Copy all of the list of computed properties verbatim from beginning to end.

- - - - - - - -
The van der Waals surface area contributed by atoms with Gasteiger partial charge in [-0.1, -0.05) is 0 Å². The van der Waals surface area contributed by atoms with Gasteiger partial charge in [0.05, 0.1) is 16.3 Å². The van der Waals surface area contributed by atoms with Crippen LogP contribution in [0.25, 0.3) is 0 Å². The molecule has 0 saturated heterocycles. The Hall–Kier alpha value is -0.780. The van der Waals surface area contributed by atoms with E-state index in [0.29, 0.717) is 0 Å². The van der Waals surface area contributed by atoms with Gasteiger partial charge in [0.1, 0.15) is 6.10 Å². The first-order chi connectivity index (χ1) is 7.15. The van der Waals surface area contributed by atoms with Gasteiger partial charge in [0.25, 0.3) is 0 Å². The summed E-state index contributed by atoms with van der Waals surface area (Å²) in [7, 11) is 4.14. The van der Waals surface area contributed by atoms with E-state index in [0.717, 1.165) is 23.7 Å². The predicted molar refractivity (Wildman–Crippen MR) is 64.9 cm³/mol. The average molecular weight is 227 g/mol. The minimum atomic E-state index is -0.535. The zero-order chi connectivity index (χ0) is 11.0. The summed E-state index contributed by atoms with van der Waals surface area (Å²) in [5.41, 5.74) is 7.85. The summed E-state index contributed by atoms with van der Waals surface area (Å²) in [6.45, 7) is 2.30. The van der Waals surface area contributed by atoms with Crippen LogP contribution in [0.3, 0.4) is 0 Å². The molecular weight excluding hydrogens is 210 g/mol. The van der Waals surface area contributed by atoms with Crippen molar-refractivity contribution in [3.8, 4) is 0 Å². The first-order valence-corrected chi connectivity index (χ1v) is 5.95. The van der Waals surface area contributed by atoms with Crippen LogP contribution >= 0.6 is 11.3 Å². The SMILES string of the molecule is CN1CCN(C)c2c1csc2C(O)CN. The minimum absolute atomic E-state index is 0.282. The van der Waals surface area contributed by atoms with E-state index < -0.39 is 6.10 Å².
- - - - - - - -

The van der Waals surface area contributed by atoms with Gasteiger partial charge in [-0.1, -0.05) is 0 Å². The van der Waals surface area contributed by atoms with Gasteiger partial charge in [0.05, 0.1) is 16.3 Å². The van der Waals surface area contributed by atoms with Crippen LogP contribution in [0.25, 0.3) is 0 Å². The molecule has 0 saturated heterocycles. The Hall–Kier alpha value is -0.780. The van der Waals surface area contributed by atoms with E-state index in [0.29, 0.717) is 0 Å². The van der Waals surface area contributed by atoms with Gasteiger partial charge in [0.1, 0.15) is 6.10 Å². The first-order chi connectivity index (χ1) is 7.15. The van der Waals surface area contributed by atoms with Gasteiger partial charge in [0.25, 0.3) is 0 Å². The summed E-state index contributed by atoms with van der Waals surface area (Å²) in [7, 11) is 4.14. The van der Waals surface area contributed by atoms with E-state index in [0.717, 1.165) is 23.7 Å². The predicted molar refractivity (Wildman–Crippen MR) is 64.9 cm³/mol. The average molecular weight is 227 g/mol. The minimum atomic E-state index is -0.535. The zero-order chi connectivity index (χ0) is 11.0. The summed E-state index contributed by atoms with van der Waals surface area (Å²) in [5.41, 5.74) is 7.85. The summed E-state index contributed by atoms with van der Waals surface area (Å²) in [6.45, 7) is 2.30. The van der Waals surface area contributed by atoms with Crippen LogP contribution in [0.3, 0.4) is 0 Å². The molecular weight excluding hydrogens is 210 g/mol. The van der Waals surface area contributed by atoms with Crippen molar-refractivity contribution in [3.8, 4) is 0 Å². The first-order valence-corrected chi connectivity index (χ1v) is 5.95. The van der Waals surface area contributed by atoms with Crippen LogP contribution >= 0.6 is 11.3 Å². The SMILES string of the molecule is CN1CCN(C)c2c1csc2C(O)CN. The minimum absolute atomic E-state index is 0.282. The van der Waals surface area contributed by atoms with E-state index < -0.39 is 6.10 Å².